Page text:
Zoella Book Club title Summer 16 An utterly captivating love story about opening your heart by major US bestselling author, Rainbow Rowell, whose debut novel in the UK, Eleanor & Park was a huge hit and her ever-growing legion of fans here in the UK will love this latest tale of fan fiction, family and first love. Identical twin girls Cath and Wren have always been close but now as they head to university the outgoing one of the two, Wren, wants to branch out on her own and not forever be considered one half of a pair. Perhaps this is Cath's chance to step out from behind her sister and out of her comfort zone. Sounds easy but in practice when it comes to love, things rarely run smooth. Read a Q&A with Rainbow Rowell on Fangirl. Here's a taster first: You don't usually base characters on real people - does that include yourself? Do you see yourself in one of the characters? There's a lot of me in Cath.......we both crave collaboration.... Read more here
In a Nutshell: Magic | Murder | Mystical plague | This satisfying sequel to Spellslinger sizzles with sorcery, secrets and a slathering of swindle and comes highly-recommended for fans of funny fantasy. Though darker than its predecessor, this is still driven by cinematic scope, and by Kellen’s quirks and self-depreciating tone. “I made a terrible outlaw. I couldn’t hunt worth a damn, got lost just about everywhere I went, and it seemed like every person I met found some perfectly sensible reason to try to rob me or kill me.’ Kellen has made the (perhaps not unexpected) discovery that he’s a hopeless fugitive - this is classic crisis of confidence stuff. He’s an on-the-run outlaw, with allies who aren’t exactly delivering on the helping-him-through front. The plot twists and thickens when a mysterious blindfolded girl embroils him in a web of murder and magic, not to mention the ‘shadowblack’ plague. What a whirlwind of Wild West-ism and witty wonder this is. ~ Joanne Owen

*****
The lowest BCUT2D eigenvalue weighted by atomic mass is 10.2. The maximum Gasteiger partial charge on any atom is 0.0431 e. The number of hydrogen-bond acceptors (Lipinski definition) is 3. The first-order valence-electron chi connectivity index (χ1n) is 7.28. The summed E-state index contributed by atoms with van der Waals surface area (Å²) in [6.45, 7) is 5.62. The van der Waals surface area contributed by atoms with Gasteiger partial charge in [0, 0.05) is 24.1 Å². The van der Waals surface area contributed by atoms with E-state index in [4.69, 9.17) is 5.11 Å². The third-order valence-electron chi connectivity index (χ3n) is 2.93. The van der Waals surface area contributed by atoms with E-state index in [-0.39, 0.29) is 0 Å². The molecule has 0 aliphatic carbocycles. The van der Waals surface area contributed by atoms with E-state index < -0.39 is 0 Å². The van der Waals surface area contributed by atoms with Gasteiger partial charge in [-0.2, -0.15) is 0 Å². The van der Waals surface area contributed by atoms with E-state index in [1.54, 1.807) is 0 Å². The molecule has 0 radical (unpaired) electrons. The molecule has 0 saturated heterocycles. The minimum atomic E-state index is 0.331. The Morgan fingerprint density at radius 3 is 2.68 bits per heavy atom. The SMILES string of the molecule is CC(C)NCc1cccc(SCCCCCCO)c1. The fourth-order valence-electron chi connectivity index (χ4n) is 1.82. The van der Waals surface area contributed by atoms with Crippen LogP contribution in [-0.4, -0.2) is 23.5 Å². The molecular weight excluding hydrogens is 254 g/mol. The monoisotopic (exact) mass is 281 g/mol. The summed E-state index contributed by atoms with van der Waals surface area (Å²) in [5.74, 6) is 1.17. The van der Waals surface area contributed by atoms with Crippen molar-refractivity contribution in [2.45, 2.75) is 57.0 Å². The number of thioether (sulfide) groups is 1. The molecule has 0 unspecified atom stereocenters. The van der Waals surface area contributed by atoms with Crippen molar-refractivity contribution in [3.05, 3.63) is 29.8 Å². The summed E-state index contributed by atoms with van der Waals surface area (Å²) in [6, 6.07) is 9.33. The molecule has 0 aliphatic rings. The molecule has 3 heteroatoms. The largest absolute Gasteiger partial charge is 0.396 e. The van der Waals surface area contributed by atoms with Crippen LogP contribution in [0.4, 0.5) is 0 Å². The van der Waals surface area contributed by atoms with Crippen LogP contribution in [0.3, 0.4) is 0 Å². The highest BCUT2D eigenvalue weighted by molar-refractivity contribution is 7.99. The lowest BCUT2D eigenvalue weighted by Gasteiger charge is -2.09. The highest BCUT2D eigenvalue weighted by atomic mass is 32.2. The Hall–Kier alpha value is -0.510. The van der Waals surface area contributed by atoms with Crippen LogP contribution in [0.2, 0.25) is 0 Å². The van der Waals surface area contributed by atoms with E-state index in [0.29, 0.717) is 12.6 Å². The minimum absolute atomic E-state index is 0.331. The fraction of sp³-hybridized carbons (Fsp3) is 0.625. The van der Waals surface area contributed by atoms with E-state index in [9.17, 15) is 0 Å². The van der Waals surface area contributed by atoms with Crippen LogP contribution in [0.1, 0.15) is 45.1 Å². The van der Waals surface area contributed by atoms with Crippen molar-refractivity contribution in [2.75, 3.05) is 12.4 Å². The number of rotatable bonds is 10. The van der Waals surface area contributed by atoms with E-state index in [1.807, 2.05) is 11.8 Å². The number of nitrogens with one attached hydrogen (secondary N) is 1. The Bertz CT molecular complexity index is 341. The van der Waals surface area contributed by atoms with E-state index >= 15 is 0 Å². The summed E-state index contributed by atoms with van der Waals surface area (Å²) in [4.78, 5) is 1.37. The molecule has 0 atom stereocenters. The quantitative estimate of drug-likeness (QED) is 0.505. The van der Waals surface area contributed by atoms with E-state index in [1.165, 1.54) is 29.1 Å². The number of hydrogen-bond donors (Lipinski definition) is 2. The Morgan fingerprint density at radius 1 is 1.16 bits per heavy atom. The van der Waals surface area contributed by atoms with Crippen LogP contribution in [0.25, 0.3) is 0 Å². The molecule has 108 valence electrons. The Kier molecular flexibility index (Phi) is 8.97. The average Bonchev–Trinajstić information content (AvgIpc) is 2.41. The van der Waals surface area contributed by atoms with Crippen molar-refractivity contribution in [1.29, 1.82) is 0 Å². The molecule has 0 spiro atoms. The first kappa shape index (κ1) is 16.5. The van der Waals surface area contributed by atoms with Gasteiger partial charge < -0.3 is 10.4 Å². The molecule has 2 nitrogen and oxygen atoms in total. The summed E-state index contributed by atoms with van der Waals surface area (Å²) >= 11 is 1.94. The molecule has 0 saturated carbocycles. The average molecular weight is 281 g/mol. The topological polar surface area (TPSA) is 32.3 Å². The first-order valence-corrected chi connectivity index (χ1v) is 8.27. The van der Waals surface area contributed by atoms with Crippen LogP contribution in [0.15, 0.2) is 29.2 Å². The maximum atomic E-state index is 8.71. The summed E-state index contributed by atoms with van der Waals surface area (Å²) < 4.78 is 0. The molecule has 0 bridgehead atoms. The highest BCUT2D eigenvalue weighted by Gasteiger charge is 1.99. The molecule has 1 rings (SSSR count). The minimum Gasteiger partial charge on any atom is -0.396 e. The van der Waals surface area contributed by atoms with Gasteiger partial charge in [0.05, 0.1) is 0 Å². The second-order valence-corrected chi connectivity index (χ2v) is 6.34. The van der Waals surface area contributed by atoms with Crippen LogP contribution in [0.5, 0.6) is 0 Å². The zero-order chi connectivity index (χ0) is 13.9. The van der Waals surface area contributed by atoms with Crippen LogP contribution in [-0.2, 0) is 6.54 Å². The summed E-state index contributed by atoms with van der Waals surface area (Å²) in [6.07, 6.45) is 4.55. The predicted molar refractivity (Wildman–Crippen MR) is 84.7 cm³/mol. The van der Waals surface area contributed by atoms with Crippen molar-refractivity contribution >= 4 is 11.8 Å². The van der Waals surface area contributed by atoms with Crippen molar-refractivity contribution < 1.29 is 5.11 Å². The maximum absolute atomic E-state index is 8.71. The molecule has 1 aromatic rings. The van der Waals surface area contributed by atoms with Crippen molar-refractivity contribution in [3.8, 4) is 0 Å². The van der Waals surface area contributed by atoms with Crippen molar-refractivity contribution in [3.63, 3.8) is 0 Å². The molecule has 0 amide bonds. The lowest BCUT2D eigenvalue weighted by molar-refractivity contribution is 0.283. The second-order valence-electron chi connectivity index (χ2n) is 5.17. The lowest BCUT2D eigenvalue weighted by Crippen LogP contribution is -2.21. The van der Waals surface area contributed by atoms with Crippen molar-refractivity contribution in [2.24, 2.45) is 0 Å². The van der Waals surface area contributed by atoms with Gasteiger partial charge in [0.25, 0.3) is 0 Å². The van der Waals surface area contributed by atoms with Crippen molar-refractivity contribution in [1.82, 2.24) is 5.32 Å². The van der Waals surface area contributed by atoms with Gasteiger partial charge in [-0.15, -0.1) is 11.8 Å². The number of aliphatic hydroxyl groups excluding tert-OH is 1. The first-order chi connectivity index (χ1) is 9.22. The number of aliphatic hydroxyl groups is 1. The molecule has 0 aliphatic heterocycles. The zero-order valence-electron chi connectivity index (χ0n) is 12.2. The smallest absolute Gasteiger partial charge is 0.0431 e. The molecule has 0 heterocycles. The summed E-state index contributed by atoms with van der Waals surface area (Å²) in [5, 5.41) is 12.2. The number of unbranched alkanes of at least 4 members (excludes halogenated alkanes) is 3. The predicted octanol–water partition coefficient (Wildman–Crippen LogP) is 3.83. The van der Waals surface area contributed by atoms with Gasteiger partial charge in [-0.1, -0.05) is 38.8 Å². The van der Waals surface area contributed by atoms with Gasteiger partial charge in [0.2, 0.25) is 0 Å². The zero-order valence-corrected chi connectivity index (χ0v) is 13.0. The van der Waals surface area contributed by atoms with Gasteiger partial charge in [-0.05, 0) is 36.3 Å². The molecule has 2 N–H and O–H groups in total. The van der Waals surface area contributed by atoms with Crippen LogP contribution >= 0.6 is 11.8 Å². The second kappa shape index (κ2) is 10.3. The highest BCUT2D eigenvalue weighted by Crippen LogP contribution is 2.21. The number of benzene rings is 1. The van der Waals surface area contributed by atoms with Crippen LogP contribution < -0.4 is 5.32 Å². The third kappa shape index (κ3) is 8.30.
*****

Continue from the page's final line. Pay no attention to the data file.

A chilling, plucky yet playful novel for older children, and adults. Tiffany Aching’s magic has woken an evil being who has a intense loathing for all things witch. The Cunning Man is something that Tiffany has to face on her own, yet she needs help, thank goodness for The Wee Free Men and Granny Weatherwax. Please do note that while Tiffany started in The Wee Free Men as a young girl, she is now very nearly 16, and this, her fourth novel, has a deeper, darker mood that I feel is more suitable for teenagers. No matter how many times I read Terry Pratchett’s novels, his words affect me deeply, one moment sadness overwhelms, while in the next a well needed roar of laughter overtakes me while blowing a raspberry. I simply adore I Shall Wear Midnight, it touches every mood, shakes thoughts and tickles feelings, The Tiffany Aching novels are for me, a most definite must read. ~ Liz Robinson The Tiffany Aching Discworld books are in order: The Wee Free Men A Hat Full of Sky Wintersmith I Shall Wear Midnight The Shepherd’s Crown